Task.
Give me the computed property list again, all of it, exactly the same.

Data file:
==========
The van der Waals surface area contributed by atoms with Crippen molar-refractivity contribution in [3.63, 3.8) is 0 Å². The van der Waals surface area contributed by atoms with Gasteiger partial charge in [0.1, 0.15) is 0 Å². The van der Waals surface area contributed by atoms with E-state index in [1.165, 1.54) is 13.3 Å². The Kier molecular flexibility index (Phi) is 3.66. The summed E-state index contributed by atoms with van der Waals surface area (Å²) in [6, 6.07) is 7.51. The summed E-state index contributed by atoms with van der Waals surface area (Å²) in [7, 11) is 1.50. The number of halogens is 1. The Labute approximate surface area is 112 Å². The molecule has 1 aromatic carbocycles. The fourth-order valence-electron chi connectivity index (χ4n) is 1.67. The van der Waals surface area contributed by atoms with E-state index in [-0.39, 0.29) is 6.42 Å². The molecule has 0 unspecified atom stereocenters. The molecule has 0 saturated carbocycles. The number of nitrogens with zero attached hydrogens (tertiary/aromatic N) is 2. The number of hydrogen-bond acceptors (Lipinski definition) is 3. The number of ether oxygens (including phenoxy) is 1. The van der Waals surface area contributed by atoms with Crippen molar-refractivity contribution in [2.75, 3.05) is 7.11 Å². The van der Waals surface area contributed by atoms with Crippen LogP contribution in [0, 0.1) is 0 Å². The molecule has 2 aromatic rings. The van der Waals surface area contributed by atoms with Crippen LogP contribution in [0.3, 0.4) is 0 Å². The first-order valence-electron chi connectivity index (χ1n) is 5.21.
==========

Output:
The van der Waals surface area contributed by atoms with Crippen molar-refractivity contribution in [3.63, 3.8) is 0 Å². The van der Waals surface area contributed by atoms with Gasteiger partial charge in [0.1, 0.15) is 0 Å². The van der Waals surface area contributed by atoms with E-state index in [1.165, 1.54) is 13.3 Å². The Kier molecular flexibility index (Phi) is 3.66. The summed E-state index contributed by atoms with van der Waals surface area (Å²) in [6, 6.07) is 7.51. The summed E-state index contributed by atoms with van der Waals surface area (Å²) in [7, 11) is 1.50. The number of halogens is 1. The Labute approximate surface area is 112 Å². The molecule has 1 aromatic carbocycles. The fourth-order valence-electron chi connectivity index (χ4n) is 1.67. The van der Waals surface area contributed by atoms with E-state index in [-0.39, 0.29) is 6.42 Å². The molecule has 0 unspecified atom stereocenters. The molecule has 0 saturated carbocycles. The number of nitrogens with zero attached hydrogens (tertiary/aromatic N) is 2. The number of hydrogen-bond acceptors (Lipinski definition) is 3. The number of ether oxygens (including phenoxy) is 1. The van der Waals surface area contributed by atoms with Crippen molar-refractivity contribution in [2.75, 3.05) is 7.11 Å². The van der Waals surface area contributed by atoms with Crippen LogP contribution in [0, 0.1) is 0 Å². The molecule has 2 aromatic rings. The van der Waals surface area contributed by atoms with Crippen LogP contribution in [0.3, 0.4) is 0 Å². The first-order valence-electron chi connectivity index (χ1n) is 5.21.